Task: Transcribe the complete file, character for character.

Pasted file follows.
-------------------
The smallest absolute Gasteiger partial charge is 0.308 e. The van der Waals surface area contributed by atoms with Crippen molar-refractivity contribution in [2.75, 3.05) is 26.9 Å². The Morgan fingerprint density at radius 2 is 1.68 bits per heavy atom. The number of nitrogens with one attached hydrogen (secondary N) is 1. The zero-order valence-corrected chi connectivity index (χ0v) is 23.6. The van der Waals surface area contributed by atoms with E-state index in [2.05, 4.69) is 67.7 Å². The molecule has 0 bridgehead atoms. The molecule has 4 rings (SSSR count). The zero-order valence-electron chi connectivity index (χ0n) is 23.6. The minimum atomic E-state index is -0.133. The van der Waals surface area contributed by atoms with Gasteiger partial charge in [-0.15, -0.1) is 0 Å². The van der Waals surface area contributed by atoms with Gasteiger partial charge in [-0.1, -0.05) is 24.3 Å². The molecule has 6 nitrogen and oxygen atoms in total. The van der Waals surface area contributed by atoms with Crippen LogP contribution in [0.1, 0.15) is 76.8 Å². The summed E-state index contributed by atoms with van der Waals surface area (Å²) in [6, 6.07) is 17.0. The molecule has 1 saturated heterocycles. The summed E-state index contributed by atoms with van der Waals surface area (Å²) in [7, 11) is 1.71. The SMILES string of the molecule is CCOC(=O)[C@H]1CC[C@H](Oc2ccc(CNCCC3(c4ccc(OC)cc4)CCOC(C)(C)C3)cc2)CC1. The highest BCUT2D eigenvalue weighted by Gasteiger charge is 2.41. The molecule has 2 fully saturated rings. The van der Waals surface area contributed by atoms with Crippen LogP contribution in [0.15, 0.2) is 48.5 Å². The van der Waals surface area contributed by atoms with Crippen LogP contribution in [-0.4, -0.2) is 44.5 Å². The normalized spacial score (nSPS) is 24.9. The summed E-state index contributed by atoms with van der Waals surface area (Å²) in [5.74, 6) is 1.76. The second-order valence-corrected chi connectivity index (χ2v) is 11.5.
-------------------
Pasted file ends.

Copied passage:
The smallest absolute Gasteiger partial charge is 0.308 e. The van der Waals surface area contributed by atoms with Crippen molar-refractivity contribution in [2.75, 3.05) is 26.9 Å². The Morgan fingerprint density at radius 2 is 1.68 bits per heavy atom. The number of nitrogens with one attached hydrogen (secondary N) is 1. The zero-order valence-corrected chi connectivity index (χ0v) is 23.6. The van der Waals surface area contributed by atoms with E-state index in [2.05, 4.69) is 67.7 Å². The molecule has 0 bridgehead atoms. The molecule has 4 rings (SSSR count). The zero-order valence-electron chi connectivity index (χ0n) is 23.6. The minimum atomic E-state index is -0.133. The van der Waals surface area contributed by atoms with Gasteiger partial charge in [-0.15, -0.1) is 0 Å². The van der Waals surface area contributed by atoms with Gasteiger partial charge in [-0.1, -0.05) is 24.3 Å². The molecule has 6 nitrogen and oxygen atoms in total. The van der Waals surface area contributed by atoms with Crippen LogP contribution in [0.1, 0.15) is 76.8 Å². The summed E-state index contributed by atoms with van der Waals surface area (Å²) in [6, 6.07) is 17.0. The molecule has 1 saturated heterocycles. The summed E-state index contributed by atoms with van der Waals surface area (Å²) in [7, 11) is 1.71. The SMILES string of the molecule is CCOC(=O)[C@H]1CC[C@H](Oc2ccc(CNCCC3(c4ccc(OC)cc4)CCOC(C)(C)C3)cc2)CC1. The highest BCUT2D eigenvalue weighted by Gasteiger charge is 2.41. The molecule has 2 fully saturated rings. The van der Waals surface area contributed by atoms with Crippen LogP contribution in [0.15, 0.2) is 48.5 Å². The van der Waals surface area contributed by atoms with Crippen LogP contribution in [-0.4, -0.2) is 44.5 Å². The normalized spacial score (nSPS) is 24.9. The summed E-state index contributed by atoms with van der Waals surface area (Å²) in [5.74, 6) is 1.76. The second-order valence-corrected chi connectivity index (χ2v) is 11.5.